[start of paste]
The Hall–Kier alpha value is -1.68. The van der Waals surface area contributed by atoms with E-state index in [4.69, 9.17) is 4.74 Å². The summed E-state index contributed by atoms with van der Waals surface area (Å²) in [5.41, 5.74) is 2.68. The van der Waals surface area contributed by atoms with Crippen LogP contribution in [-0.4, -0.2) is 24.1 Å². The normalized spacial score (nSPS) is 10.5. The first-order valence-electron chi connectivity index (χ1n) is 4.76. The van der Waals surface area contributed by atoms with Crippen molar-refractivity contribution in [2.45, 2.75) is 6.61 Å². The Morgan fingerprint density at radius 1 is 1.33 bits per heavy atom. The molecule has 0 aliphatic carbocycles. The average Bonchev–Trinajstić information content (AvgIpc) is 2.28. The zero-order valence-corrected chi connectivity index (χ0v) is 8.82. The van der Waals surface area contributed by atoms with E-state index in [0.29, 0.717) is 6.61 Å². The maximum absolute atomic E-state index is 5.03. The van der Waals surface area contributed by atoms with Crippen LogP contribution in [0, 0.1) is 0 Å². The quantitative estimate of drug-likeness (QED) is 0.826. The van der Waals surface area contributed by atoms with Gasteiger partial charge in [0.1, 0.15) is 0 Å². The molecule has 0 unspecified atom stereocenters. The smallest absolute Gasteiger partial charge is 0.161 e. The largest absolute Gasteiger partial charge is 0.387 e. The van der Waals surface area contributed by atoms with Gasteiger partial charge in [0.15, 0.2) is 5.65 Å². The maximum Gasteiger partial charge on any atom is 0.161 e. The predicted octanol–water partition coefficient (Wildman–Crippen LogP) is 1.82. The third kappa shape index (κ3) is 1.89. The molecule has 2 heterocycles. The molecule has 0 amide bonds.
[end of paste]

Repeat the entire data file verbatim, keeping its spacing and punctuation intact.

The Hall–Kier alpha value is -1.68. The van der Waals surface area contributed by atoms with E-state index in [4.69, 9.17) is 4.74 Å². The summed E-state index contributed by atoms with van der Waals surface area (Å²) in [5.41, 5.74) is 2.68. The van der Waals surface area contributed by atoms with Crippen LogP contribution in [-0.4, -0.2) is 24.1 Å². The normalized spacial score (nSPS) is 10.5. The first-order valence-electron chi connectivity index (χ1n) is 4.76. The van der Waals surface area contributed by atoms with Crippen molar-refractivity contribution in [2.45, 2.75) is 6.61 Å². The Morgan fingerprint density at radius 1 is 1.33 bits per heavy atom. The molecule has 0 aliphatic carbocycles. The average Bonchev–Trinajstić information content (AvgIpc) is 2.28. The zero-order valence-corrected chi connectivity index (χ0v) is 8.82. The van der Waals surface area contributed by atoms with E-state index in [0.29, 0.717) is 6.61 Å². The maximum absolute atomic E-state index is 5.03. The van der Waals surface area contributed by atoms with Crippen LogP contribution in [0, 0.1) is 0 Å². The quantitative estimate of drug-likeness (QED) is 0.826. The van der Waals surface area contributed by atoms with Gasteiger partial charge in [0.1, 0.15) is 0 Å². The molecule has 0 unspecified atom stereocenters. The smallest absolute Gasteiger partial charge is 0.161 e. The largest absolute Gasteiger partial charge is 0.387 e. The van der Waals surface area contributed by atoms with Gasteiger partial charge in [0.15, 0.2) is 5.65 Å². The maximum Gasteiger partial charge on any atom is 0.161 e. The predicted octanol–water partition coefficient (Wildman–Crippen LogP) is 1.82. The third kappa shape index (κ3) is 1.89. The molecule has 2 heterocycles. The molecule has 0 amide bonds.